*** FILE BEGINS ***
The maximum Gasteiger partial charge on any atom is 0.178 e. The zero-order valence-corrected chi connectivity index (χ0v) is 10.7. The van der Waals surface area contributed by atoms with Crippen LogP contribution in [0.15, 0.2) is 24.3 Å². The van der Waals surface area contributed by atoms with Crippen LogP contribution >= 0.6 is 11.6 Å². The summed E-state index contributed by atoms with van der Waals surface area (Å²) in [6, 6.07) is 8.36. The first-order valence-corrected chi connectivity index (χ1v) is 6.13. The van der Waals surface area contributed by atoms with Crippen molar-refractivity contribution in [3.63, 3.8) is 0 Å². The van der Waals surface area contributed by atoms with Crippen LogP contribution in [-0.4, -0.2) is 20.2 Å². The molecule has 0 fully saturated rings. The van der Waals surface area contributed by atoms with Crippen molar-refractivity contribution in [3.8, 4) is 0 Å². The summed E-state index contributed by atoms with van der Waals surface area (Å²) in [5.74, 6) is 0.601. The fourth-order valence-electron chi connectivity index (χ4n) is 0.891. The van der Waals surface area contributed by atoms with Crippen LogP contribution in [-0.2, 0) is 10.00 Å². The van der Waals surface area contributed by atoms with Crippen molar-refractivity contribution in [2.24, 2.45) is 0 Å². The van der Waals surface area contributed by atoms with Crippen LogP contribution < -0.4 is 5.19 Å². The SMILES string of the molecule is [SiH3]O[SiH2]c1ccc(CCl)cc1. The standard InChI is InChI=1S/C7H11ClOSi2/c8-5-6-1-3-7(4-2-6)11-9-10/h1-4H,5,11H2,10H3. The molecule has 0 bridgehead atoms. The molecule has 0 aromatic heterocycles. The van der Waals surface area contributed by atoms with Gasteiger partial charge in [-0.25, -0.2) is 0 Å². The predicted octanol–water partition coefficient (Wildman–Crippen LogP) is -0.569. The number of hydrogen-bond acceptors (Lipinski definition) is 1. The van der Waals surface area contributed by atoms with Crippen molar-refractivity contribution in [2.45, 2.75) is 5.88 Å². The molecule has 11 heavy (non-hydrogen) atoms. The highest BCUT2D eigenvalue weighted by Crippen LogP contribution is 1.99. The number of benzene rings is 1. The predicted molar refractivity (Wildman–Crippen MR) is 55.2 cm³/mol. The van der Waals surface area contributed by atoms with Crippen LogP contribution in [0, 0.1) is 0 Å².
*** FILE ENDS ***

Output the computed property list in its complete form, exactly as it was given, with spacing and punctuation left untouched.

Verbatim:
The maximum Gasteiger partial charge on any atom is 0.178 e. The zero-order valence-corrected chi connectivity index (χ0v) is 10.7. The van der Waals surface area contributed by atoms with Crippen LogP contribution in [0.15, 0.2) is 24.3 Å². The van der Waals surface area contributed by atoms with Crippen LogP contribution >= 0.6 is 11.6 Å². The summed E-state index contributed by atoms with van der Waals surface area (Å²) in [6, 6.07) is 8.36. The first-order valence-corrected chi connectivity index (χ1v) is 6.13. The van der Waals surface area contributed by atoms with Crippen molar-refractivity contribution in [3.63, 3.8) is 0 Å². The van der Waals surface area contributed by atoms with Crippen LogP contribution in [-0.4, -0.2) is 20.2 Å². The molecule has 0 fully saturated rings. The van der Waals surface area contributed by atoms with Crippen molar-refractivity contribution in [3.8, 4) is 0 Å². The summed E-state index contributed by atoms with van der Waals surface area (Å²) in [5.74, 6) is 0.601. The fourth-order valence-electron chi connectivity index (χ4n) is 0.891. The van der Waals surface area contributed by atoms with Crippen LogP contribution in [-0.2, 0) is 10.00 Å². The van der Waals surface area contributed by atoms with Crippen molar-refractivity contribution in [2.24, 2.45) is 0 Å². The van der Waals surface area contributed by atoms with Crippen LogP contribution < -0.4 is 5.19 Å². The SMILES string of the molecule is [SiH3]O[SiH2]c1ccc(CCl)cc1. The standard InChI is InChI=1S/C7H11ClOSi2/c8-5-6-1-3-7(4-2-6)11-9-10/h1-4H,5,11H2,10H3. The molecule has 0 bridgehead atoms. The molecule has 0 aromatic heterocycles. The van der Waals surface area contributed by atoms with Gasteiger partial charge in [-0.25, -0.2) is 0 Å². The predicted octanol–water partition coefficient (Wildman–Crippen LogP) is -0.569. The number of hydrogen-bond acceptors (Lipinski definition) is 1. The van der Waals surface area contributed by atoms with Crippen molar-refractivity contribution in [2.45, 2.75) is 5.88 Å². The molecule has 11 heavy (non-hydrogen) atoms. The highest BCUT2D eigenvalue weighted by Crippen LogP contribution is 1.99. The number of benzene rings is 1. The predicted molar refractivity (Wildman–Crippen MR) is 55.2 cm³/mol. The van der Waals surface area contributed by atoms with Crippen LogP contribution in [0, 0.1) is 0 Å².